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Almost three months ago, a wildfire destroyed most of a farming town in Washington state. Malden, Wash., is still waiting for the Trump administration to respond to the state's disaster declaration request. NPR's Kirk Siegler reports that many of the town's mostly lower-income residents have had to rely on donations while they wait.
KIRK SIEGLER, BYLINE: When historic wildfires overwhelmed the West Coast in September, the governors of California, Oregon and Washington followed standard protocol and asked President Trump to declare a major disaster. That frees up millions in federal aid for everything from temporary housing to cleanup to rebuilding infrastructure. Well, after some politicking and tweeting - these are blue states, after all - California and Oregon's major disaster declarations were mostly quickly approved.
SCOTT HOKONSON: Oregon heard nine days after their fire, and their fire was on the same day as ours, September 7, 2020.
SIEGLER: Scott Hokonson says it's been 71 days since Washington asked the president for its disaster declaration. On Labor Day, a wind-driven range fire destroyed approximately 80% of homes in Malden, Wash., including Hokonson's. He's on the town council and is trying to lead its recovery task force. The fires were worse overall in California and Oregon. Thankfully, nobody died in Malden, but most of its some 300 residents were uninsured and already living on the economic margins.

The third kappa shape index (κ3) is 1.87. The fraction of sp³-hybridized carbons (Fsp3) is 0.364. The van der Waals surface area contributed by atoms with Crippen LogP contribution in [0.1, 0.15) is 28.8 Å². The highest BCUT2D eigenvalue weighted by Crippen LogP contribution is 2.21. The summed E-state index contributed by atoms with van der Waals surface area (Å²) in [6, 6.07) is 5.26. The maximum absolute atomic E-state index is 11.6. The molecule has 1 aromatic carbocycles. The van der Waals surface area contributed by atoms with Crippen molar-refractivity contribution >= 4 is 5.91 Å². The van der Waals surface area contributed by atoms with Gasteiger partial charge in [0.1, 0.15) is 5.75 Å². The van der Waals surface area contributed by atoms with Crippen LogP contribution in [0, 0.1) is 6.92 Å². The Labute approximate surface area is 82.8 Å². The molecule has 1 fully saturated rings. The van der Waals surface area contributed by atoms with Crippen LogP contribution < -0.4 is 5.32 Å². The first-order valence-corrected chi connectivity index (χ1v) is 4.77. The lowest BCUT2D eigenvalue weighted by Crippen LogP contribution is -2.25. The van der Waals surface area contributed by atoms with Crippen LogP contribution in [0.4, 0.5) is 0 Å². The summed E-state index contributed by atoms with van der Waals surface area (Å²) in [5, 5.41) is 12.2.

HOKONSON: But to see this on the news reports that, you know, the FEMA trailers are rolling in to help some people when we're in exactly the same condition, it just makes you wonder, even in the best of times, where are we at? Did we get forgotten?
SIEGLER: So fire survivors are left only to speculate. Is this politics, bureaucracy, just incompetence? In a brief email, a FEMA spokesperson told NPR only that the administration is still reviewing Washington's request. Waiting this long and not even getting denied aid is extremely unusual.
CAROLYN KOUSKY: Yeah, I've never heard of this happening before.
SIEGLER: Carolyn Kousky runs the Wharton Risk Center at the University of Pennsylvania.
KOUSKY: Delays create a lot of extra costs for families, for the community. And the longer it takes, the more those costs can ripple and create problems.
SIEGLER: Problems like delays in getting people into basic temporary housing or just cleaning up the town. And the longer Malden is in limbo, Kousky says, the harder it gets to try to rebuild smarter and more resilient against the next seemingly inevitable wildfire. This is what Scott Hokonson, the town councilman, has been trying to push, even with so many people, including himself, in crisis right now.
HOKONSON: We are hampered in how much we can move forward, in which direction we can go until we hear from FEMA.
SIEGLER: Hokonson says the mayor recently resigned. So did the city clerk. And there are real worries Malden won't rebuild and may empty out. He's trying to stay upbeat.
HOKONSON: And I chuckle because it's gotten to the point where it's not funny that way. It's just you have to laugh or else you'll cry.
SIEGLER: Kirk Siegler, NPR News.
(SOUNDBITE OF NEW JACKSON'S "PUT THE LOVE IN IT")
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